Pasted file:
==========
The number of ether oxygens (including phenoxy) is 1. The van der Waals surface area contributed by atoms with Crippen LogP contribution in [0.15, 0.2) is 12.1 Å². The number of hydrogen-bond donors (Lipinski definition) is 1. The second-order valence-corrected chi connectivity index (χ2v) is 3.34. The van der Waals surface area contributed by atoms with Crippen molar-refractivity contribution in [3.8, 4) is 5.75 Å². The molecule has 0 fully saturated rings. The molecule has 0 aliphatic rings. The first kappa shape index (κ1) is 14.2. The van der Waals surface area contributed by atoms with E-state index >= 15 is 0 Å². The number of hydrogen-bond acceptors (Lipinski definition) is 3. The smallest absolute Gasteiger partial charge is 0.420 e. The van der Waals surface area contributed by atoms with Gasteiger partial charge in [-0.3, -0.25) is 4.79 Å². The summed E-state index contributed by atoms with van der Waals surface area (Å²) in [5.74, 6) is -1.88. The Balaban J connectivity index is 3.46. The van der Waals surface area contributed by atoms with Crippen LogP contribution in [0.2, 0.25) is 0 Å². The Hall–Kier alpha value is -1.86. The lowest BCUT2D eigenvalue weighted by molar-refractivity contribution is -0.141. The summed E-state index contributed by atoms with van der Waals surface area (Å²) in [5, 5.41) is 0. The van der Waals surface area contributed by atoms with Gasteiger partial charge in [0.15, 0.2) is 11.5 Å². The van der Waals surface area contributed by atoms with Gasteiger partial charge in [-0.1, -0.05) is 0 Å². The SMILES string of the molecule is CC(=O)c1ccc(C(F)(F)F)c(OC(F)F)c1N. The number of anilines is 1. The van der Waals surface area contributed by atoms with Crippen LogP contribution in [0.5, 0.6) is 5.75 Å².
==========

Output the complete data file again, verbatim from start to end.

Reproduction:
The number of ether oxygens (including phenoxy) is 1. The van der Waals surface area contributed by atoms with Crippen LogP contribution in [0.15, 0.2) is 12.1 Å². The number of hydrogen-bond donors (Lipinski definition) is 1. The second-order valence-corrected chi connectivity index (χ2v) is 3.34. The van der Waals surface area contributed by atoms with Crippen molar-refractivity contribution in [3.8, 4) is 5.75 Å². The molecule has 0 fully saturated rings. The molecule has 0 aliphatic rings. The first kappa shape index (κ1) is 14.2. The van der Waals surface area contributed by atoms with E-state index >= 15 is 0 Å². The number of hydrogen-bond acceptors (Lipinski definition) is 3. The smallest absolute Gasteiger partial charge is 0.420 e. The van der Waals surface area contributed by atoms with Gasteiger partial charge in [-0.3, -0.25) is 4.79 Å². The summed E-state index contributed by atoms with van der Waals surface area (Å²) in [5.74, 6) is -1.88. The Balaban J connectivity index is 3.46. The van der Waals surface area contributed by atoms with Crippen LogP contribution in [0.2, 0.25) is 0 Å². The Hall–Kier alpha value is -1.86. The lowest BCUT2D eigenvalue weighted by molar-refractivity contribution is -0.141. The summed E-state index contributed by atoms with van der Waals surface area (Å²) in [5, 5.41) is 0. The van der Waals surface area contributed by atoms with Gasteiger partial charge in [0.15, 0.2) is 11.5 Å². The van der Waals surface area contributed by atoms with Gasteiger partial charge in [-0.1, -0.05) is 0 Å². The SMILES string of the molecule is CC(=O)c1ccc(C(F)(F)F)c(OC(F)F)c1N. The number of anilines is 1. The van der Waals surface area contributed by atoms with Crippen LogP contribution in [0.5, 0.6) is 5.75 Å².